Happy New Year, fellow writer. Here we are in 2018. It’s time to freshen up your writing goals. If you didn’t achieve your goals in 2017, perhaps you’ll decide that you’ll do something different this year, and will develop an entirely new set of goals.
Often, that’s a brilliant idea, keeping in mind that if you do what you always do, you’ll get what you always get.
Writing goals: do something different if “goal setting” doesn’t work for you
Way back in the mists of time, when I had small children and tried to find time to write, I discovered that setting writing goals invited disasters. As the saying goes, if you want to give the gods a laugh, tell them about your plans. 🙂
So, I started focusing on process goals, rather than outcome goals like: “by mid-2018, I’ll publish three new novels.”
Process goals: they work, because they create habits
Again, back in the mists of time, I hated writing, because writing terrified me, and yet, I was compelled to write. I wish I’d known about process goals then, I’d have saved myself years of procrastination and agony.
What’s a “process goal”? Some people term process goals “behavior goals,” because they’re goals which focus on things, like your behavior, which are under your control. Contrast a process goal with an outcome goal like: “I will make $100,000 from my writing in 2018.”
In terms of writing, a process goal is something like:
- I will write for an hour a day; or
- I will write 1,000 words of salable material a day.
These kinds of goals are under your control, mostly. Disasters happen; days when you can’t achieve a process goal, but mostly, the goal is under your control
Aim to set goals which encourage good writing habits.
Create goals which help you to develop good writing habits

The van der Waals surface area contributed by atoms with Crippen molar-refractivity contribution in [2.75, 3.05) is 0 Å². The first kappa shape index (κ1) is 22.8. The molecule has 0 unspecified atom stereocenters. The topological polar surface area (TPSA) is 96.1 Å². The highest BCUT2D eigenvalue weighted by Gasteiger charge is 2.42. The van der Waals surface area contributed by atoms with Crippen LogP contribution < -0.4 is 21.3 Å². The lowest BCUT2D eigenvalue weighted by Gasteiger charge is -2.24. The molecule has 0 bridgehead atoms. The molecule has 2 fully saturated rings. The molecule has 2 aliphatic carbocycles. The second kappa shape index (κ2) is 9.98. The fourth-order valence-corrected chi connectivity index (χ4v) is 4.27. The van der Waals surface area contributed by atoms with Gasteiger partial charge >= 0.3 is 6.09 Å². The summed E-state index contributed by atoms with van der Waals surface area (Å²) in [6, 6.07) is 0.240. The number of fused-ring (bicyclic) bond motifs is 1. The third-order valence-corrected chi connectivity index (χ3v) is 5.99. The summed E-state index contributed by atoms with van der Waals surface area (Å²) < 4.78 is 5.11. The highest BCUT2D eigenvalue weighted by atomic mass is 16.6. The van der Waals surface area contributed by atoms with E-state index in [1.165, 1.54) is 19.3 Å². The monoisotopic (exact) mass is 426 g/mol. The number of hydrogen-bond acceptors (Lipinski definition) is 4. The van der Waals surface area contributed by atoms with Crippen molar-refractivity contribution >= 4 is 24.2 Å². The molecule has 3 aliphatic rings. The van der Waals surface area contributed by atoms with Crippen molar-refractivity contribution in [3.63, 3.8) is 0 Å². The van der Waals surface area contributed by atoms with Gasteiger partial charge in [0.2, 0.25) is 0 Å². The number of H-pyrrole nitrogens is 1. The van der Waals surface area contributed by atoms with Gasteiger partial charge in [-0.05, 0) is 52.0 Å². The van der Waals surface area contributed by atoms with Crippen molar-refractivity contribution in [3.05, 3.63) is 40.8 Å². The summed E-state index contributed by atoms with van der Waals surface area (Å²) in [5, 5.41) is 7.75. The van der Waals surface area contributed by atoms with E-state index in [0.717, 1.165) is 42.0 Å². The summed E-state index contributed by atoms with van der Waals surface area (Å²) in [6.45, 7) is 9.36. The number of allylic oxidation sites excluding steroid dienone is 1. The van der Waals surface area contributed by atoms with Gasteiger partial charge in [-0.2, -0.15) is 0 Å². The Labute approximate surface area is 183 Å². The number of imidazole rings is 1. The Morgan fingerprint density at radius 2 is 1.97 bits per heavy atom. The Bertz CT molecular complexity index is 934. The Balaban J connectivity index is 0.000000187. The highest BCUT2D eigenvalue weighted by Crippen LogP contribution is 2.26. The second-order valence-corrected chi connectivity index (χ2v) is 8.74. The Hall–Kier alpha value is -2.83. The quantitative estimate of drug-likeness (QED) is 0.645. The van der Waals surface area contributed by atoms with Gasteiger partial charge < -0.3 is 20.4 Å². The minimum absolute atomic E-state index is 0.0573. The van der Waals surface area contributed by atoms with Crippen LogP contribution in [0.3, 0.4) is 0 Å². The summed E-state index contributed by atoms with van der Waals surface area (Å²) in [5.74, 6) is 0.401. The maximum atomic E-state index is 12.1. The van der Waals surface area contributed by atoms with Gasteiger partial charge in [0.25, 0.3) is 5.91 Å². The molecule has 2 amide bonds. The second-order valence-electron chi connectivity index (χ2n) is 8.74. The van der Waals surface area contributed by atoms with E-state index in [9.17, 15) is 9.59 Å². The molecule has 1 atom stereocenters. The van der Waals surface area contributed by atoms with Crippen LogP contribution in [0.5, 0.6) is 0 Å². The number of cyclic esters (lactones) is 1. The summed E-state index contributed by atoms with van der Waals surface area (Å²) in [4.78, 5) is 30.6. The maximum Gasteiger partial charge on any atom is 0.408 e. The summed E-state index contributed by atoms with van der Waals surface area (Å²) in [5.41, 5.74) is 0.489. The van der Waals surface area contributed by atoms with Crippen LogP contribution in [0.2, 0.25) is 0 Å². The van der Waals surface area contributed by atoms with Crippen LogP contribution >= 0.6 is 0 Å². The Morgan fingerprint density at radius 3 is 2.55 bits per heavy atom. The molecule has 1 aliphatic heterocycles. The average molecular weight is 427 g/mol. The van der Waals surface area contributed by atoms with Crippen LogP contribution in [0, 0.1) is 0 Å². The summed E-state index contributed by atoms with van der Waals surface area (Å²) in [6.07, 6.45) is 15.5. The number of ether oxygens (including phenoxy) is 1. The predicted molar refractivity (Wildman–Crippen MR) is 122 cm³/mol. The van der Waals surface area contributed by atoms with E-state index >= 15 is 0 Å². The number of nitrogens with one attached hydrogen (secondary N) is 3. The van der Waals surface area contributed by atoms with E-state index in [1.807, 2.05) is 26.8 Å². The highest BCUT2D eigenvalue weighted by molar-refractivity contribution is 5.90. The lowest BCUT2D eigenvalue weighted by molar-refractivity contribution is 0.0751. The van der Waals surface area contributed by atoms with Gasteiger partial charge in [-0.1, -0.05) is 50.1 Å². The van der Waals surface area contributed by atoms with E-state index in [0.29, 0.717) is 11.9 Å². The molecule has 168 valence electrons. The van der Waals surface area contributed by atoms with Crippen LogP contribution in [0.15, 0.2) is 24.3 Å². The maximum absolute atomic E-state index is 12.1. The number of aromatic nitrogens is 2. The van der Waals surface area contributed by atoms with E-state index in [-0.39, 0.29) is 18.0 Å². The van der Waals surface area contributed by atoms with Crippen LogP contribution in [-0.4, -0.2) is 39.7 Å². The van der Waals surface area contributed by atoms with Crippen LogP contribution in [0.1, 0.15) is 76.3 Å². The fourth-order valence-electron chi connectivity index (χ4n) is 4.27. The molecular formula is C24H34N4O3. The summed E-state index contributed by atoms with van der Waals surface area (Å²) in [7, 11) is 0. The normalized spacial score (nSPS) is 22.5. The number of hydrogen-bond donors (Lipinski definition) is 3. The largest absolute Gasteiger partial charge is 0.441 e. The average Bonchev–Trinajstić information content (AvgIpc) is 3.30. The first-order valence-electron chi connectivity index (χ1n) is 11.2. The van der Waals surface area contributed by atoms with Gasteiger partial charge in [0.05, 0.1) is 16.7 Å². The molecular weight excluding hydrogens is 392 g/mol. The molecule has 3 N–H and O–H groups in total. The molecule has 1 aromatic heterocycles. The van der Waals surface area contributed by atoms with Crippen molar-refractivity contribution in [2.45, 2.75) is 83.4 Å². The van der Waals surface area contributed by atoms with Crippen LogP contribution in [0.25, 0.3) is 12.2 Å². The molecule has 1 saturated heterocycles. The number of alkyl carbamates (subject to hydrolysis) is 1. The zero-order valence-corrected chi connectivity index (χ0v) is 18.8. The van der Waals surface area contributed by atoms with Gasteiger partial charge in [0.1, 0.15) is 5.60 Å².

Once you develop decent writing habits, writing ceases to be a big deal. It’s something you do; you don’t agonize over it. All the angst and misery vanishes.
You’re focused strictly on your process, rather than on outcomes. You wrote yesterday, you’ll write today, you’ll write tomorrow. The results of any piece of writing interest you, but not as much as your process.
As we said in this article on journaling to build a writing habit:
Neuroscientists look on your unconscious as a super-computer. However, your conscious awareness is limited to what you’re aware of, and this is a challenge. If you restrict your writing to what you think you know, you’ll write little.
We all go through life with blinders on. My favorite strategy when a writing student tells me: “I can’t… (whatever)” is to ask the student to write down 20 ways he could in his journal.
Changing your behavior is far from easy
We do what we do because it’s become automatic. Change of any kind is challenging. So, when you set a process goal, make it laughably EASY at first.
For example, let’s say that writing 1,000 words a day, every single day, including weekends, is something you’d like to turn into a habit.
If you write only when someone pays you for your words, and you haven’t developed a daily writing practice, chances are you’ll slip back into your old ways. Therefore, set your goal at 50 words a day initially. You can write 50 words on your phone while you’re waiting for dinner to cook.
Whatever process goal you set, ensure that you can complete this daily task in five minutes or less. Once this becomes a habit, you can do a little more, but always go slowly…
Happy 2018: onward
I hope that 2018 is wonderful for us all. Let’s all do the best we can to make it our best writing year ever. 🙂
Do you find writing a struggle?
I work with writing students every day who believe that they “can’t write.” And yet, they must write, for one reason or another.More info →
I'm sure you've heard quotes like: "if you can imagine it, you can achieve it." And: "if you can dream it, you can become it."More info →
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